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Dive or stay? Common biases of goalkeepers and portfolio managers


  • Portfolio managers  like goalkeepers  might be better off staying put.
  • To protect the clients capital or defend the goal, resisting the urge to dive might not be easy or popular.
  • But the prudence of inaction could make all the difference between victory and defeat.

In the final minute of the 2014 World Cup, the referees whistle blows for a penalty. On the field in Rio de Janeiro, after 30 days of intense competition among the best players of the beautiful game, the score is tied. Just one last kick could determine the champions, and the goalkeeper has a split second to decide what to do.

Dive left? Dive right? Stay standing in the center between the goal posts?

The odds arent good: Fewer than one in five penalty kicks are ever stopped at this level of play.

We imagine that Brazilian goalkeeper Julio Cesar may feel more expertly qualified than anyone to block the shot. He has 80 caps  or international appearances  including two previous World Cups and numerous personal accolades highlighting his skill. Furthermore, hes playing at home for the country that has spent an estimated $11 billion to host the tournament and is among the favorites to win.

Its likely that Julio Cesar will dive left or right  according to one study, goal-keepers choose to dive nearly 94% of the time.1 In response to the relatively even distribution of kicks between the goalposts, however, and the greater chance of saving those in the middle, goalkeepers who stand and defend the center may experience a better outcome. Simply put, not taking action may be the best course of action.

Due to what behavioral researchers call action bias, a goalkeeper is expected to act. In the case of a penalty kick, the norm is to dive. A scored goal is perceived to be less disappointing when it follows action, which is the norm. Innate self-confidence, years of training and the crowds expectations further contribute to this suboptimal decision. If the goalie dives, then he feels that he did his best to stop the ball, and so does almost everyone else.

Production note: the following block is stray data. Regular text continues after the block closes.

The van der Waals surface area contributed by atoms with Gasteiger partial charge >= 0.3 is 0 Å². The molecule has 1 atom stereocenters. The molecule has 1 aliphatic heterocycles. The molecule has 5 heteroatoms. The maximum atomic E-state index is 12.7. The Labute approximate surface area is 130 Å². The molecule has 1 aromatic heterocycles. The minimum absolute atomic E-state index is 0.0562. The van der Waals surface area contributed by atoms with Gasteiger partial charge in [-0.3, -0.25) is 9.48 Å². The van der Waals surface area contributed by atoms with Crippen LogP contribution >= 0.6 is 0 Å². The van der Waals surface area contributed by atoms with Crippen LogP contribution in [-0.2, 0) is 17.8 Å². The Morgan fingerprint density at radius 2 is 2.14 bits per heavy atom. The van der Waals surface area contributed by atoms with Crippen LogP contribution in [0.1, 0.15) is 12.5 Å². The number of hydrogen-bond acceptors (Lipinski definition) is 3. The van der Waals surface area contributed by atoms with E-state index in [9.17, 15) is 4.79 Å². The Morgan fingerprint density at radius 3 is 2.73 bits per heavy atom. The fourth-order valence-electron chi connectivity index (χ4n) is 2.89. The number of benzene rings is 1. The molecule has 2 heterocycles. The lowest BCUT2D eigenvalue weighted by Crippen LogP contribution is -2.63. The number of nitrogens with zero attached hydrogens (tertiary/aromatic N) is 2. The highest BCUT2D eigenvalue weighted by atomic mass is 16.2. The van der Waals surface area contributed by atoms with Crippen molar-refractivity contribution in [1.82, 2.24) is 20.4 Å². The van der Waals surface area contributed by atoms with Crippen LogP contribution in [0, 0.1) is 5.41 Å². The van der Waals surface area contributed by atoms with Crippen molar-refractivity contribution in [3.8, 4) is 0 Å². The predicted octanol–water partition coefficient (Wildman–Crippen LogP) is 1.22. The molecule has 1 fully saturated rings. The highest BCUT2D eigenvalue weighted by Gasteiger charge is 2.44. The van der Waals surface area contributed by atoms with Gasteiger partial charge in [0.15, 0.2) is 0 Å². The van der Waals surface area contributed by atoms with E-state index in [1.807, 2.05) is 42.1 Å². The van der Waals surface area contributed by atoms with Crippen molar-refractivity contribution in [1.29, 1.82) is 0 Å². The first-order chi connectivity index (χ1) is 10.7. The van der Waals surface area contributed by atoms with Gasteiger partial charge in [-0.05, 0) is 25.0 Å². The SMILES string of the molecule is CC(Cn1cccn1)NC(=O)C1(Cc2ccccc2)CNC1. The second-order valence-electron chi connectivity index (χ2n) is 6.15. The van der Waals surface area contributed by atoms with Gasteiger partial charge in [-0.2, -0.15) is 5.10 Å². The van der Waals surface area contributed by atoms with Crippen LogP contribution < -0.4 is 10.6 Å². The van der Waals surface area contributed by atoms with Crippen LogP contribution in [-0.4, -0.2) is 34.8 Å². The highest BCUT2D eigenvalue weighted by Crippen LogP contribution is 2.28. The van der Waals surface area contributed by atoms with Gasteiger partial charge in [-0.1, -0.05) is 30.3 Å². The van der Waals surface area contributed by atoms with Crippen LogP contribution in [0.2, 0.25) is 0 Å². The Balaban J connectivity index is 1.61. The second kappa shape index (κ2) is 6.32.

On the other hand, a scored goal is perceived to be worse when it follows inaction, which is a deviation from the norm. If the goalie remains in the center, well, try explaining that to 80,000 passionate spectators  not to mention another 700 million around the world watching the broadcast.

Portfolio managers can often fall into the same trap of action bias  trading frequently, with confidence that this action adds value. Armed with abundant financial information, incented by bonuses based on annual rather than long-term performance, and prodded by the self-proclaimed omniscience of financial media pundits, portfolio managers may feel compelled to take action and trade often.

The result is a market thats focused on the short term. In recent years, the average holding period for a stock has dropped to less than six quarters.2

We expect that the confluence of behavioral pressures with the misalignment of incentives will continue to encourage short termism within the marketplace.

Such a short-term bias creates an enormous time-horizon arbitrage opportunity for long-term investors  both individuals and institutions  to capitalize on. Daily, weekly and even monthly market movements are full of noise, and much of what happens is based on luck rather than skill.

By contrast, the dispersion of stock returns is much wider across three-year and five-year periods, so the longer term may provide more potential to add value. This arbitrage opportunity can contribute significantly to long-term performance, which is why we believe that the average holding period for a stock should be lengthened, not shortened.

Portfolio managers can lengthen the investment horizon by avoiding the temptation to trade frequently, choosing instead to hold securities for longer periods. Though portfolio managers  and goalkeepers  are prone to act, an awareness of this action bias may help them recognize that inaction can be an optimal strategy.3 And deciding to hold the position has the potential to result in a better outcome for their clients  and fans.

1 Bar-Eli, Michael, Ofer H. Azar, Ilana Ritov, Yael Keidar-Levin, Galit Schein, Action Bias among Elite Soccer Goalkeepers: The Case of Penalty Kicks, Journal of Economic Psychology, January 2007. According to this study, kickers distribute shots much more equally across the left, center and right thirds of the goal.

The authors suggest that if goalkeepers altered their strategy to stay in the center, then kickers might adjust and send more shots to the left or right.

2 Ned Davis Research, December 2012.

3 Montier, James, Mind Matters: Beware of Action Man, Socit Gnrale, 7 January 2008.

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JUNE 2014